game of hunt and kill" (Baker 23).
In the novel, a loss of control occurs, the evil within emerges and many people are killed. Though his excellent use of form, sentence structure, diction, point of view and presentation of character William Golding makes the reader aware that "at every point, ... much more than this story is being told" (Kinkead-Weekes and Gregor 15) and that "a clearly focused and coherent body of meaning is crystallizing out of every episode" (Kinkead-Weekes and Gregor 15). Lord of the Flies enables the reader to comprehend that the "devil rises, not out of pirates and cannibals and such alien creatures, but out of the darkness of man's heart" (Hynes 16).
- Baker, James R. "Why It's No Go." Critical Essays on William Golding. Ed. James R. Baker.Boston: G.K. Hall & Co., 1988.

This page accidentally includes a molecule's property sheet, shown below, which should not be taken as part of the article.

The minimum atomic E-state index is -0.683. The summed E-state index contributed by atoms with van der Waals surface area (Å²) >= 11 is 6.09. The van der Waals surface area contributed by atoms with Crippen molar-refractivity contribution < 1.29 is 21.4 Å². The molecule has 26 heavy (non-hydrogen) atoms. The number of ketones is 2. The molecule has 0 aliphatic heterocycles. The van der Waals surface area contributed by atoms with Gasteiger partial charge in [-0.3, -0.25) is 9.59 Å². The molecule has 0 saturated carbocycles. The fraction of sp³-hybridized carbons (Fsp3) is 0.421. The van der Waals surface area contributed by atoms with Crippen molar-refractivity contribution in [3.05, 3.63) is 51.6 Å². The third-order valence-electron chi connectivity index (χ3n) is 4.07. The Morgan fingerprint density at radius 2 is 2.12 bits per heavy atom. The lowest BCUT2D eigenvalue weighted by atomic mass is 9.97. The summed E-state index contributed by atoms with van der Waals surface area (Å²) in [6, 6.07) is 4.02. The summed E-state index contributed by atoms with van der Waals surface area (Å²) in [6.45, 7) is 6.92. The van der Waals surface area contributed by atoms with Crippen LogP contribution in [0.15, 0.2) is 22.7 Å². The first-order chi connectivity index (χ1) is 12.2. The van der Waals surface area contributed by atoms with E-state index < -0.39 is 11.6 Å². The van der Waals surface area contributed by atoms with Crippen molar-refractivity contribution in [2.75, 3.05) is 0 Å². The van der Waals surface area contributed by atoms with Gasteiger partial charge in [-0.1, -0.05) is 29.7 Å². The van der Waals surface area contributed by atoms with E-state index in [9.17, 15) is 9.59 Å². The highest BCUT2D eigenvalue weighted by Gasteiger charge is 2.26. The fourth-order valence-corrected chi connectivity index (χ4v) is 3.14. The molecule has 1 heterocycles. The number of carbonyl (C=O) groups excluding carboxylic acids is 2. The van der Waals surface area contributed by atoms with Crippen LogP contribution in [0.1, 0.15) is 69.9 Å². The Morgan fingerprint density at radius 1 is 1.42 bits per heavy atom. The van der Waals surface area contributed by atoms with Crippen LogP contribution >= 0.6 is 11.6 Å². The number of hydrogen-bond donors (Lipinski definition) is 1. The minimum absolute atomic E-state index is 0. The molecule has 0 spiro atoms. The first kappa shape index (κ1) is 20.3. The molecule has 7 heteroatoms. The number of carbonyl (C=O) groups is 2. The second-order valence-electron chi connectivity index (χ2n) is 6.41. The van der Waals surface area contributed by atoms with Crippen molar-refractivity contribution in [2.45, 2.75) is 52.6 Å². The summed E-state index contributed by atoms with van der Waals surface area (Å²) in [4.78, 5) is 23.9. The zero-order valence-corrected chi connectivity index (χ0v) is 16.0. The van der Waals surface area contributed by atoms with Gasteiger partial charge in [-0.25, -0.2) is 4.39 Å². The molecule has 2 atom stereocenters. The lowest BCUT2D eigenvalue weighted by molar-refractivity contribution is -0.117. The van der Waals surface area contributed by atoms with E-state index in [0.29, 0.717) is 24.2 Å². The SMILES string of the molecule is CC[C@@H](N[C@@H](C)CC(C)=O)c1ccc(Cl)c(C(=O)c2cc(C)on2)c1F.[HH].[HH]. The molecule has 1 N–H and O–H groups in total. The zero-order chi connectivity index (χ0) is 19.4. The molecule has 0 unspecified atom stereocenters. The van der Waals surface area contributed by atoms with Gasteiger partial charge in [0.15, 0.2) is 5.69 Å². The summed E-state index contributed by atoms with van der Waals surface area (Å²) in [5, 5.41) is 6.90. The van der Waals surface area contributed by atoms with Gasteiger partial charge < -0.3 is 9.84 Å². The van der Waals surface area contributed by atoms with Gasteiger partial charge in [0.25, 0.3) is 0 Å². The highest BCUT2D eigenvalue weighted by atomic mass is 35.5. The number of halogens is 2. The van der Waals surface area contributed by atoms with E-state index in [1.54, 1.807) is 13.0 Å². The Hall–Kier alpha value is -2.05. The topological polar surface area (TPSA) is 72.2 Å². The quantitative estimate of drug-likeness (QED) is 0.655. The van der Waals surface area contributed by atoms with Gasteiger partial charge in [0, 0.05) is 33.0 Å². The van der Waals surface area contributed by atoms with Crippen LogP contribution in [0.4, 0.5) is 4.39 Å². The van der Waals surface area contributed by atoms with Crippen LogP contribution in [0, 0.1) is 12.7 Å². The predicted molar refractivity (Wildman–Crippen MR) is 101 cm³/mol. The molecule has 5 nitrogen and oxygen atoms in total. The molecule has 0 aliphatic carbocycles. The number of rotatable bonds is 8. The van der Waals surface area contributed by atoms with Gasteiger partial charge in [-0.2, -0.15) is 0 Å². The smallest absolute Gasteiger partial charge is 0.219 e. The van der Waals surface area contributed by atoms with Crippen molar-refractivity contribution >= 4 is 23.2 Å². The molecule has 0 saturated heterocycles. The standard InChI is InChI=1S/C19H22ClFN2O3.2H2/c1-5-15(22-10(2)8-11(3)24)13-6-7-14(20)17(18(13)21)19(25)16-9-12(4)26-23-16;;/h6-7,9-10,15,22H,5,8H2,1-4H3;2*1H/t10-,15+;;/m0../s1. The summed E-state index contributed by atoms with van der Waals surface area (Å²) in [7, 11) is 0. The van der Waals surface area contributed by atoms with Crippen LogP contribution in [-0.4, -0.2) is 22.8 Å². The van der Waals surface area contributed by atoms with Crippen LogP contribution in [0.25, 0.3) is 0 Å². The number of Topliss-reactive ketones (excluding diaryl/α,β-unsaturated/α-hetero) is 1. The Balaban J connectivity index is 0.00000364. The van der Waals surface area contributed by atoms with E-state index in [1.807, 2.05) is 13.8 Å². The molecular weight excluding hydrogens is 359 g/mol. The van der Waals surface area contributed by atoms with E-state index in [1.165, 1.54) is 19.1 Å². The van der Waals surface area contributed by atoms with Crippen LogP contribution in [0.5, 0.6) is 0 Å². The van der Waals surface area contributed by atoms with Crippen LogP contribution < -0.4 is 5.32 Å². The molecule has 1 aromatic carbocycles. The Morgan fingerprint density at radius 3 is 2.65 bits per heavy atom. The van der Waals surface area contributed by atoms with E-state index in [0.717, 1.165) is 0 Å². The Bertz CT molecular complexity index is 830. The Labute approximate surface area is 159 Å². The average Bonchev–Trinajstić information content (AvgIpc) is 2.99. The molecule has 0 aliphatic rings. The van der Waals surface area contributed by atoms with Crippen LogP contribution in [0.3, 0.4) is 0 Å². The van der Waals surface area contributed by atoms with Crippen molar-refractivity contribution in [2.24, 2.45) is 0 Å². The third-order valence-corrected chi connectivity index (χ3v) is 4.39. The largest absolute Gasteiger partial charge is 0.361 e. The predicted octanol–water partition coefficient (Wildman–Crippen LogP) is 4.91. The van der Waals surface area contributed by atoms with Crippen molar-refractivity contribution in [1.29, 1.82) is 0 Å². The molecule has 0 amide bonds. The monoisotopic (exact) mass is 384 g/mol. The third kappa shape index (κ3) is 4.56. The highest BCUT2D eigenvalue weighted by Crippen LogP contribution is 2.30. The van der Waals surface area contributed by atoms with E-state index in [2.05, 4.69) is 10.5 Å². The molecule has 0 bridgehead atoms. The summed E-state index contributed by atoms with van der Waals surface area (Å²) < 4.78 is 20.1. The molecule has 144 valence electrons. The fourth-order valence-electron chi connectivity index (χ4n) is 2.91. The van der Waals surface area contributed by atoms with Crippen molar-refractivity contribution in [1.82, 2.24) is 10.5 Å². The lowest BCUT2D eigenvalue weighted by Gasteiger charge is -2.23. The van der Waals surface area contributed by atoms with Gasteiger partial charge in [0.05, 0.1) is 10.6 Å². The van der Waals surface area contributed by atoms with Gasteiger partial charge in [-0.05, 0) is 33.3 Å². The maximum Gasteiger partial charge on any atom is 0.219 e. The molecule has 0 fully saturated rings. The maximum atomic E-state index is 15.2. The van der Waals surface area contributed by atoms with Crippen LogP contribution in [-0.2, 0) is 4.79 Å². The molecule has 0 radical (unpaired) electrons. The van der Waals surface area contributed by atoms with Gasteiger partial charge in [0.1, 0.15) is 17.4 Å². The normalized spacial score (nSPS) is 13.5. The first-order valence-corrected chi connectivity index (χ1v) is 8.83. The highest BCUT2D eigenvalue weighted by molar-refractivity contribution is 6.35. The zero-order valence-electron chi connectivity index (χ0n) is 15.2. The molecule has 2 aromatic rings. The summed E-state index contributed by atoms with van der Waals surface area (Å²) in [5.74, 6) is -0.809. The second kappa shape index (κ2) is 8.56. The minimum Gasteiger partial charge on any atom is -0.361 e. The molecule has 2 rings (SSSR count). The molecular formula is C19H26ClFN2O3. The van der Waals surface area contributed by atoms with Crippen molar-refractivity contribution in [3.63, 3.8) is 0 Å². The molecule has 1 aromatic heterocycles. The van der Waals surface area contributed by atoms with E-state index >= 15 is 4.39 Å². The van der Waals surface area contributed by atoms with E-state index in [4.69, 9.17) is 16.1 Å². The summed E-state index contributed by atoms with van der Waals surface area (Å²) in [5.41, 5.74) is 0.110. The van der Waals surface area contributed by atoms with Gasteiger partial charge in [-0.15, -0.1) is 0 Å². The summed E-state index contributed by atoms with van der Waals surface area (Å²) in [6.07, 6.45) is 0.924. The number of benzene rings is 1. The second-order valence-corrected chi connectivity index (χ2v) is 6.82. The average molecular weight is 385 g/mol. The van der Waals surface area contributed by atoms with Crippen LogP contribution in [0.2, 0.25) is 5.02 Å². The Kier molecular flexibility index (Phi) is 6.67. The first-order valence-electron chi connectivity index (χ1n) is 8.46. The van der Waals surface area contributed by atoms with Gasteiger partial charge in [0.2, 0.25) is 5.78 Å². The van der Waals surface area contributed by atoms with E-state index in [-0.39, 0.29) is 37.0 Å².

- Golding, William. Lord of the Flies. London: Faber and Faber, 1958.
- Hynes, Samuel. "William Golding's Lord of the Flies." Critical Essays on William Golding. Ed.James R. Baker. Boston: G.K. Hall & Co., 1988.
- Kinkead-Weekes, Mark, and Ian Gregor. William Golding: a critical study. London: Faber and Faber, 1967
- Moody, Philippa. Golding: Lord of the Flies, a critical commentary. London: Macmillan, 1964.
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Created: 15/04/99 Updated: 15/ 08/ 00